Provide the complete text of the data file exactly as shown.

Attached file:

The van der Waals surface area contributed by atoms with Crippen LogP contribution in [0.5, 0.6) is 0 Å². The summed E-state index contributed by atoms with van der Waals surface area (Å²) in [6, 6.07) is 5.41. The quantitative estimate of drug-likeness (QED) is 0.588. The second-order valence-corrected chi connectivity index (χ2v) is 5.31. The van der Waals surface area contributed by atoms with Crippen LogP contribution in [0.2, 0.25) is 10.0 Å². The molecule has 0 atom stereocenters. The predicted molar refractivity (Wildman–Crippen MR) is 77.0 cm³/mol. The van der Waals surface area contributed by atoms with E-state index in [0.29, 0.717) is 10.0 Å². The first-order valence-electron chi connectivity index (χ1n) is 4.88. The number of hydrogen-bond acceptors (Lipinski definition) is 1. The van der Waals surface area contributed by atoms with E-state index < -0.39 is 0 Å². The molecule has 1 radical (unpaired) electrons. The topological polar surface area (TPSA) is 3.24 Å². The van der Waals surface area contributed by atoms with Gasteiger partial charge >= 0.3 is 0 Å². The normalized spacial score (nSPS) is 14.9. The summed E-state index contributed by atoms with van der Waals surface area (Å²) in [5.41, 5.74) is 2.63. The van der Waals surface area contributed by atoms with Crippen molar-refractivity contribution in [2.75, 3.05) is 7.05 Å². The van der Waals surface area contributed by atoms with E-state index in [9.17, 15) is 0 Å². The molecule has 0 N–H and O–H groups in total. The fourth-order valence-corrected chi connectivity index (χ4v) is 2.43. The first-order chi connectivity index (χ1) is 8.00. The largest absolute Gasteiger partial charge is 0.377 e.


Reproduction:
The van der Waals surface area contributed by atoms with Crippen LogP contribution in [0.5, 0.6) is 0 Å². The summed E-state index contributed by atoms with van der Waals surface area (Å²) in [6, 6.07) is 5.41. The quantitative estimate of drug-likeness (QED) is 0.588. The second-order valence-corrected chi connectivity index (χ2v) is 5.31. The van der Waals surface area contributed by atoms with Crippen LogP contribution in [0.2, 0.25) is 10.0 Å². The molecule has 0 atom stereocenters. The predicted molar refractivity (Wildman–Crippen MR) is 77.0 cm³/mol. The van der Waals surface area contributed by atoms with E-state index in [0.29, 0.717) is 10.0 Å². The first-order valence-electron chi connectivity index (χ1n) is 4.88. The number of hydrogen-bond acceptors (Lipinski definition) is 1. The van der Waals surface area contributed by atoms with E-state index < -0.39 is 0 Å². The molecule has 1 radical (unpaired) electrons. The topological polar surface area (TPSA) is 3.24 Å². The van der Waals surface area contributed by atoms with Gasteiger partial charge >= 0.3 is 0 Å². The normalized spacial score (nSPS) is 14.9. The summed E-state index contributed by atoms with van der Waals surface area (Å²) in [5.41, 5.74) is 2.63. The van der Waals surface area contributed by atoms with Crippen molar-refractivity contribution in [2.75, 3.05) is 7.05 Å². The van der Waals surface area contributed by atoms with E-state index in [9.17, 15) is 0 Å². The molecule has 0 N–H and O–H groups in total. The fourth-order valence-corrected chi connectivity index (χ4v) is 2.43. The first-order chi connectivity index (χ1) is 8.00. The largest absolute Gasteiger partial charge is 0.377 e.